Marketing offers a number of means and approaches. In this overwhelming variety, it is easy to get confused and choose the wrong tools. The main marketing approaches to secure a start-up growth are brand marketing, performance marketing, and product marketing. Each approach is associated with a particular stage of the sales funnel: awareness → acquisition → activation → revenue → retention → referral.

If you haven’t worked through all the stages of the sales funnel (brand building, user acquisition, monetisation, etc.), and jump chaotically from one task to the next, you risk wasting valuable time, opportunities, investment and profits.

Take a preventive measure: focus on one or two tasks from the list. Diana Smith, Director of Brand and Product Marketing at Twillio Inc. calls them ‘gaps’ of a marketing strategy. Naturally, areas of responsibility of marketing, product and sales teams in start-ups can overlap, which results in these ‘gaps’.

3. Relying on Vanity Metrics

Occasionally, startups choose an endless number of metrics. But despite their progressive increase, they don’t contribute to business growth nor help reach your business goals. For instance, there’s no revenue increase, the number of active users is not growing substantially, or the brand awareness is built among the non-target audience.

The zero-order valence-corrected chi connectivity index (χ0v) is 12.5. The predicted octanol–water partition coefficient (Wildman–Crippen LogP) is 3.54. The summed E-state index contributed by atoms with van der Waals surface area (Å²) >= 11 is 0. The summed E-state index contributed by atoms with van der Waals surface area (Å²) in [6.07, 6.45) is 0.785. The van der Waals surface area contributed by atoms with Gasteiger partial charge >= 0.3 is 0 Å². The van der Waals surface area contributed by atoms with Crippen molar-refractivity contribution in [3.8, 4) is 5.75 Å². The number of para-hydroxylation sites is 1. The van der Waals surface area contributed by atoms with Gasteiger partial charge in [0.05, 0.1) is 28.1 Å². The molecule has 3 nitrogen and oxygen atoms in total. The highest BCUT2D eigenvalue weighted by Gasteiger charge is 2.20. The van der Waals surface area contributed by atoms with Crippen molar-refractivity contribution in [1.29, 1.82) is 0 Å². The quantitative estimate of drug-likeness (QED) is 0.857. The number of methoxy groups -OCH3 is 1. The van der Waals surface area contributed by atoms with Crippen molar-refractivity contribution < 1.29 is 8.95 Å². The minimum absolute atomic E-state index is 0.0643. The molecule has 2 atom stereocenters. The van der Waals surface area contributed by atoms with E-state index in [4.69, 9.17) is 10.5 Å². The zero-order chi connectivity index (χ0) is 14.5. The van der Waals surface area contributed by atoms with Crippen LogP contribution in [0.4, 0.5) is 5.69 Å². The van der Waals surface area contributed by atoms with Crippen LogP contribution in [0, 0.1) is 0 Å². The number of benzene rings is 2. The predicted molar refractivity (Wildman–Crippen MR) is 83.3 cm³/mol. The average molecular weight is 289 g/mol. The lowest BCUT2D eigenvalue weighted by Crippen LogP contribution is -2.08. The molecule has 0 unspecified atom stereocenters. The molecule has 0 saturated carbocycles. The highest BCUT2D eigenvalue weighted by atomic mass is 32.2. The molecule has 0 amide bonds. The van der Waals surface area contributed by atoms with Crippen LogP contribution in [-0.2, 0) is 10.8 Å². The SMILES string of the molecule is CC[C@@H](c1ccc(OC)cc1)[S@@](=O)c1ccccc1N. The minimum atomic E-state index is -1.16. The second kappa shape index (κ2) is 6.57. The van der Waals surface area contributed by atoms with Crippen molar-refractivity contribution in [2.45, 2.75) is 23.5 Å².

The problem is that the start-up does not have a relevant metrics base.

‘Vanity metrics’ can reflect how well you are doing with growing your social media followers, getting more website visits and building-up the number of trial users. But they will fail to meet your business goals. You shouldn’t choose more than 2-3 relevant metrics as per goal. Moreover, it is vital you set the deadline for achieving them. The algorithm is as simple as that: set a goal → answer the question ‘how do we get there?’ → select accurate metrics to measure results.

4. Don’t Really Know Their Customers

14% of startups failed because they ignored their customers. Empathy and understanding your client’s real needs are the key to a long-lasting relationship. In order to get to know your clients, you should answer these questions:

  • What problem do our clients need to solve?
  • Why should they choose us?
  • How can we be useful to them in the long term?